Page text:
presentations we have local peo-
ple who will perform along the
lines of Rock and Roll king, Jerry
'Lee Lewis, Western star, Roy Ro-
gers and ballad singing of the Mc-
Guire sisters.
All of this excellent talent coup-
led with the outstanding fashion
show will' make entertainment such
such as seldom seen in our city.
This fashion show that is to be
presented by the local Lions Club
will consist of the latest ladies fa-
shions of all types modeled by
prominent St. Joe men. Among this
group will be models wearing the
sack dress, evening gowns, lingerie,
and the bridal gown which is ex-
pected to be one of the outstanding
show pieces of the Fashion Parade.
Tickets are on sale for this Tal-
ent Show by all members of the
Lions Club and the price is 90c
for adults and 40c for children. All
proceeds of this Talent Show will
go toward the youth and welfare
work of the Lions Club of Port St.
Joe. The time of this show is 8:00
p.m., Friday, April 18 in the Port
St. Joe Elementary School auditor-
ium.
-----
Leave For Vacation
Mr and Mrs. E. H. Vanlanding-
ham left for a vacation to Miami
Tuesday.
---- : ----
Ed and Paul Vanlandingham of
Cairo, Ga., uncle and cousin of E.
H. Vanlandingham visited over the
week end.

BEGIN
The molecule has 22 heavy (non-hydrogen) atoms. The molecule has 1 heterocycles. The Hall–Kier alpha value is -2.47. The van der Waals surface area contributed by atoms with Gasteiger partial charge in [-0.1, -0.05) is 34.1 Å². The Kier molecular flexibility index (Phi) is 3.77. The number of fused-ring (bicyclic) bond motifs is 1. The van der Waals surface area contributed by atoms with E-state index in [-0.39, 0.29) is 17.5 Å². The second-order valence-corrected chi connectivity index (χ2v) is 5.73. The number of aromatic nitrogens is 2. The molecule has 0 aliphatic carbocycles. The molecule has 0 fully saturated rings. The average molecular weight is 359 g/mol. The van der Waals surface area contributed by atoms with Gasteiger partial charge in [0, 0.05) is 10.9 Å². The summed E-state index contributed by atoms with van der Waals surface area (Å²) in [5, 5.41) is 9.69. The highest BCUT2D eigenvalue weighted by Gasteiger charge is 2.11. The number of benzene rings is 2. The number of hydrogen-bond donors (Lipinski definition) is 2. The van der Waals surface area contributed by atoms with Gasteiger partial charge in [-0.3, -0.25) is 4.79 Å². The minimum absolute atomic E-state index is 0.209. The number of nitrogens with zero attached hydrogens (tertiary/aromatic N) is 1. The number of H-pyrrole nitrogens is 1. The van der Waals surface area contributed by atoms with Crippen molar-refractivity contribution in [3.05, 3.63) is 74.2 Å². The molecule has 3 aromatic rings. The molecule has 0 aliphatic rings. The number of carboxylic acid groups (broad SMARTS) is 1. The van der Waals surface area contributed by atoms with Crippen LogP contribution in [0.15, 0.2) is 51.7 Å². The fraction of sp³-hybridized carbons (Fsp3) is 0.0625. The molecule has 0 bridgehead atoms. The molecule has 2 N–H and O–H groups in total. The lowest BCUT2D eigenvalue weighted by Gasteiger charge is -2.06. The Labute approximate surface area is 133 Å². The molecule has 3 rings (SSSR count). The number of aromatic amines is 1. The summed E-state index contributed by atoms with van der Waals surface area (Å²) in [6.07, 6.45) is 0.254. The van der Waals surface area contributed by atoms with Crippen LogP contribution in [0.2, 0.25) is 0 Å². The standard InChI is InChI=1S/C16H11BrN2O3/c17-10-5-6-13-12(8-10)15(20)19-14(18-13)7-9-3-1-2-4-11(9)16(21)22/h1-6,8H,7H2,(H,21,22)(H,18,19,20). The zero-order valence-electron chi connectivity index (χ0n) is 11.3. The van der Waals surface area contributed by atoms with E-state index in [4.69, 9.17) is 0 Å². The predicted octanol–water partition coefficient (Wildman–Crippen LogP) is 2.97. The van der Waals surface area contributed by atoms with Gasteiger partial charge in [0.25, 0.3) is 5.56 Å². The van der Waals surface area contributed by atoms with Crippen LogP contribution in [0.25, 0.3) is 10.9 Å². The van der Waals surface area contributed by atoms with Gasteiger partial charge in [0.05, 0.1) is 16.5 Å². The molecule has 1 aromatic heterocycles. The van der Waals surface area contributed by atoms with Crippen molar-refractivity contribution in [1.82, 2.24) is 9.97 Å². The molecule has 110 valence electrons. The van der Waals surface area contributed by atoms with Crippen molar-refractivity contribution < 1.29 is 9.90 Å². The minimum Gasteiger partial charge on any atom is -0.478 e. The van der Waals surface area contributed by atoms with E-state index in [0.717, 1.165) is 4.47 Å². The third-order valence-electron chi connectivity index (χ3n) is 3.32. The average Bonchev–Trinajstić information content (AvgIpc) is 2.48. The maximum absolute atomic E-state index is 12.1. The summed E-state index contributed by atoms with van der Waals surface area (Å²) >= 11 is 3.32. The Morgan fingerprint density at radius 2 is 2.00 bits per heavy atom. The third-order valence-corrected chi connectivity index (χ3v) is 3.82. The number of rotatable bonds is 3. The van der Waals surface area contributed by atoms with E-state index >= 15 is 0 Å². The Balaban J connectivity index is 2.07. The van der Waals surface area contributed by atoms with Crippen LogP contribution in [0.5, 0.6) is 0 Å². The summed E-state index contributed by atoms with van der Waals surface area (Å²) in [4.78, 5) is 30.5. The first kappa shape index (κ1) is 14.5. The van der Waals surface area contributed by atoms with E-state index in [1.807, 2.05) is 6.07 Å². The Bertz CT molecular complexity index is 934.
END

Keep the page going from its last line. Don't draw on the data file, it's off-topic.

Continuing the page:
Babe Ruth League Sets

Registration Date

The Port St. Joe Babe Ruth
League this week set its regis-
tration day for April 21.
Tryouts will be held on April
22 and 23. All boys between the
ages of 12 and 15 years are urged
to come out for any of the teams.
Registration and tryouts will be
held at 4:00 p.m. at Centennial
Field.


Mrs. Eula Mae Bowen

Is Taken By Death
Mrs. Eula Mae Bowen, age 59
passed away att the home of her
daughter, Mrs. Fay Gardner of Oak
Grove, Thursday, April 10.
She is survived by one son, Vance
Rogers Port St. Joe; two daugh-
ters, Mrs. Fay Gardner, Port St.
Joe and Mrs. Clyde E. Miles of Ma-
con, Ga.; eight grandchildren; one
brother, Benney Bain of Emmett,
Ark.; one sister, Mrs. Ivy Barber
of Bakersfield, Calif.
Funeral services were held Fri-
day afternoon April 11 at 3:00 p.m.
from the Oak Grove Assembly of
God Church conducted by Rev. E.
L. Gilliland. Interment followed in
Holly Hill Cemetery.
Pallbearers were: Joel Lovett,
Lindsey Thursbay, Jim Burke, Hu-
bert Harrison, Thomas Vandaven-
der, Jack Sheffield, James Grissett
and Jewel Hinote.
Comforter Funeral Home of Port
St. Joe was in charge of arrange-
ments.
-k,
MRS. MOON HONORED
WITH BIRTHDAY DINNER
,Mrs. Tom Moon was honored
with a birthday dinner Sunday eve-


First Load Of Explosives Comes




Through Port Facilities For Shipment


Waterspout Damages Buildings At

Mexico Beach Last Wednesday


A waterspout whipped in off the
Gulf of Mexico last Wednesday
night and damaged three buildings
at nearby Mexico Beach and knock-
ed down numerous television anten-
nas.
There were no reports of injur-
ies by the high winds and squalls
which dumped more than seven in-
ches of rain on North Florida.
The funnel, which struck the
area at about 6:00 p.m. took the
roof off part of the Mexico Beach
Pier, jumped the highway and rip-
ped the roof off a furniture ware-
house, then went back to the beach
where it unroofed and tore the
wall out of a beach cottage. The
cottage was owned by Mr. and Mrs.
Joe Spitz of Dothan, Ala.
The spout also tore a unit off the
Newcomb Motel which is located
right on the Gulf.
'The waterspout and high winds,
which accompanied a squall line
which pushed across part of the